The Hungarian government devotes a specific part of its aid budget to helping Christians
We all know that Christians are the single most persecuted religious group, no? If we don’t, we should. But it’s not a circumstance that seems to register with most Western countries when it comes to overseas aid. In the Syrian conflict, for instance, aid was channelled into the refugee camps, where Christians found themselves intimidated by the Islamists who controlled them; they preferred to take refuge with local Christian communities, and so received next to no help from international donors.
But for the last two years, the Hungarian government – yep, under the controversial Viktor Orbán – has sought to remedy matters by devoting a specific part of its overseas aid budget – known as Hungary Helps – to help Christians. Tristan Azbej, the state secretary with responsibility for the programme, was in London last week to meet British ministers and I spoke to him at the Hungarian embassy. “If we were only to give help to Christians to the exclusion of other groups, we would actually be un-Christian,” he said. “Besides, if aid were given to Christians and not to their neighbours, they would find themselves stigmatised. So we give aid to Christians in such a way as to help their neighbours of other religions.”
If there is funding for a Christian hospital, for instance, it must provide care for patients of all background. The initiative has already borne fruit: Azbej said that Hungary Helps has given £1.6 million to help reconstruct Tel Askuf, a town in the Nineveh Plain destroyed by IS; and has enabled 1,000 Chaldean Christian families to return home. It has also helped with the rebuilding of infrastructure in Sindjar, the Yazidi region where the genocide of Yazidis took place in 2014.
This approach is focused on keeping communities in their homes and helping them to return there, not on encouraging migration. When it provides scholarships from Syria or Iraq to Hungarian universities, it is on condition that the beneficiaries return home with their qualifications; compare and contrast with the British approach. O si sic omnes.
At the end of November, the Hungarian government is to host a big conference in Budapest on the persecution of Christians, which promises to be really interesting. Among the Eastern clerics and leading politicians, the speakers will include Steve Bannon, former Trump strategist and a Marmite figure if ever there was one, though, by all accounts, a good speaker. It’ll be fascinating to see how it turns out.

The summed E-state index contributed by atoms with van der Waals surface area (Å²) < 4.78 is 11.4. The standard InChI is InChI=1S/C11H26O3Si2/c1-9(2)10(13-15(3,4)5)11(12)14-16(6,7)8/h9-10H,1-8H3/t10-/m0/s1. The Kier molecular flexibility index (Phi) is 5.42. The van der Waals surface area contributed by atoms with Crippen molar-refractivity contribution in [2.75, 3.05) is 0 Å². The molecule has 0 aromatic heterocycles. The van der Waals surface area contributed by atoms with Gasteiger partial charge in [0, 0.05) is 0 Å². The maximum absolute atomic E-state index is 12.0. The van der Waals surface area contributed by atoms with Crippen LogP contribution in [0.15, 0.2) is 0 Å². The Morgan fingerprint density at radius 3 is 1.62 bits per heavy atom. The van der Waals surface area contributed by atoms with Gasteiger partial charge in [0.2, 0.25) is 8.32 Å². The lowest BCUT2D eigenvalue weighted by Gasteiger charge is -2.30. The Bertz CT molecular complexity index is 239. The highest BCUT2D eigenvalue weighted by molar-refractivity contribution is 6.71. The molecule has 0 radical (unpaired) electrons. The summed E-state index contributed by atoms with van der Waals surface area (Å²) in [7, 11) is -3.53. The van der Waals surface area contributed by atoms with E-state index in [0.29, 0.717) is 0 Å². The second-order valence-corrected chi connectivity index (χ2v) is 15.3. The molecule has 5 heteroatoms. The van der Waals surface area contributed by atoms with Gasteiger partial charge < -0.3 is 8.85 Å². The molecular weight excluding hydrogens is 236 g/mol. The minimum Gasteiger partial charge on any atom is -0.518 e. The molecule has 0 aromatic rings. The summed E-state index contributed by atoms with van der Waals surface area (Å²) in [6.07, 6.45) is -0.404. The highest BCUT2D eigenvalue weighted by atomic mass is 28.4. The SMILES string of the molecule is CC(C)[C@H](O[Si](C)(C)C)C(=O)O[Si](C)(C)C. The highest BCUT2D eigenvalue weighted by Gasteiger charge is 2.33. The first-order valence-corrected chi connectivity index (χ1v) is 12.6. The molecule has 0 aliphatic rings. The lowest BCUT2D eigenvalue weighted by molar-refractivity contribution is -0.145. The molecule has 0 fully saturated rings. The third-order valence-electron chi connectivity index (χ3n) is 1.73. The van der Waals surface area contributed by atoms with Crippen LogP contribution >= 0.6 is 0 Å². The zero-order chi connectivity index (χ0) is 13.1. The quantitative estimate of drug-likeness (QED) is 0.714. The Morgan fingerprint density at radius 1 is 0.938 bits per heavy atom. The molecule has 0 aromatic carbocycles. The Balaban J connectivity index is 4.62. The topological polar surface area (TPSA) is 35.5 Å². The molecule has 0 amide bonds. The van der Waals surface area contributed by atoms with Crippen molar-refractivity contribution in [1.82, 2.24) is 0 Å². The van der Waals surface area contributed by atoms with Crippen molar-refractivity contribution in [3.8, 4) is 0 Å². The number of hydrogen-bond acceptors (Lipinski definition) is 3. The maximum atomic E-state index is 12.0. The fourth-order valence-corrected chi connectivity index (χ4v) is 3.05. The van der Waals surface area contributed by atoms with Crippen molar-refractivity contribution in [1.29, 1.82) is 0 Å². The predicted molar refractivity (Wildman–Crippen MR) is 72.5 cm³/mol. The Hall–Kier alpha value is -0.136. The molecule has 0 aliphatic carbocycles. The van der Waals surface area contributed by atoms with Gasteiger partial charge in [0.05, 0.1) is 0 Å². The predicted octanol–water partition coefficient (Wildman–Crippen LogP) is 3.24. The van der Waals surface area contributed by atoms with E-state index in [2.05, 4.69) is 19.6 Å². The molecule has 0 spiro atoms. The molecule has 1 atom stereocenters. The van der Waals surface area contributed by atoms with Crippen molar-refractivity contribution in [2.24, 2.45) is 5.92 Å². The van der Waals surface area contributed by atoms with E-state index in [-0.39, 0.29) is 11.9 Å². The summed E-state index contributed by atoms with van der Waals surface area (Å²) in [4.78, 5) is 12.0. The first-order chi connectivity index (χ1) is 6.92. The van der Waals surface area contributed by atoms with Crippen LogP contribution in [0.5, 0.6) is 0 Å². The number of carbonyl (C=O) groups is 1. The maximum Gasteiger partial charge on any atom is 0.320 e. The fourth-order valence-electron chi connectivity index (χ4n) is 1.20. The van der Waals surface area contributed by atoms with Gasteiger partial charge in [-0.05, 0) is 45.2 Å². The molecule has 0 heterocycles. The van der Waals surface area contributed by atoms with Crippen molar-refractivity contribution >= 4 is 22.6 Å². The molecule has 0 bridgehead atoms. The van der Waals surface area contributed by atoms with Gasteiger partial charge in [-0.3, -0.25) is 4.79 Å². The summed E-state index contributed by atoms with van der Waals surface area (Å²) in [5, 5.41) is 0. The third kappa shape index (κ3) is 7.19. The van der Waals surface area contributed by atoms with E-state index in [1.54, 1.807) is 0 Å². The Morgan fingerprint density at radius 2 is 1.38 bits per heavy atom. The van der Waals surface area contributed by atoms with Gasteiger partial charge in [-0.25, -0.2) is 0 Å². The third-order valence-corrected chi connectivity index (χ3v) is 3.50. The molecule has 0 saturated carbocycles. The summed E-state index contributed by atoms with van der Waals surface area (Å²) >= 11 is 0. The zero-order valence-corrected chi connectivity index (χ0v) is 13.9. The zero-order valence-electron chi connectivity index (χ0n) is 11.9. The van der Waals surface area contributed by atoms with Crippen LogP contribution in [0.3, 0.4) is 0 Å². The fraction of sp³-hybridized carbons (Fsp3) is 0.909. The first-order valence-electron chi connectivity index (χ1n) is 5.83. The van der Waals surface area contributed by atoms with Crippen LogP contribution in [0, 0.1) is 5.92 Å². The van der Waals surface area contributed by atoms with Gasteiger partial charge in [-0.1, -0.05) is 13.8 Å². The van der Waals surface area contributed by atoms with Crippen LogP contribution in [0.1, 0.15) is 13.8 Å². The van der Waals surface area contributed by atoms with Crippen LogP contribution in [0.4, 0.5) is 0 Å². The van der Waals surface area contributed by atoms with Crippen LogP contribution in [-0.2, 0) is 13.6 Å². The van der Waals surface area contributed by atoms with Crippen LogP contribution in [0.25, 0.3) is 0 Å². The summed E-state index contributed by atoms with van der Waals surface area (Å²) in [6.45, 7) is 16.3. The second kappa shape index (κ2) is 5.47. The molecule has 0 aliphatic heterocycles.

the ONE thing that the pundits picked up from the Amazon synod was the proposal that the Church ordain married men from indigenous communities. But before advocates of married clergy here get too excited, perhaps we should consider what’s involved. The proposal is to ordain married men, not to allow the already ordained to marry, just as was the case in the early Church.
It’s a distinction that Western Catholics tend to glide over, but which is scrupulously observed in, for instance, Eastern Churches, such as the Maronite. (A Maronite friend from Lebanon recalls seeing young seminarians rushing about in the year before being ordained to the diaconate to try to find a wife.)
I honestly don’t think it would be possible for the Church here to maintain the principle of ordaining the already married but preserving the celibacy of the already ordained. We’d be too quick to see the end result – married clergy – and wouldn’t care much about how we got there. It’s just one reason why I think the Amazonian concession (if it happens) should be kept for the Amazon.
In the past I have complained about the dearth of really good cards of a religious character; for Communion and Confirmation the choice is especially dire. But a Tablet reader recommended that I try the ones made by St Michael’s Abbey Press from the Benedictine Community in Farnborough and recently I received a Mass card that they produced from a friend. It was lovely. On their website – theabbeyshop.com – I found lots of good things and was only deterred from spending a fortune on Christmas cards by the prohibitive postage costs and the payment method. But there are ways round this: a parish, for instance, could buy in bulk and offer the cards for sale; so could outlets selling religious books. It’s time to break the connection between devotional cards and tat.
Melanie McDonagh is senior writer at the London Evening Standard.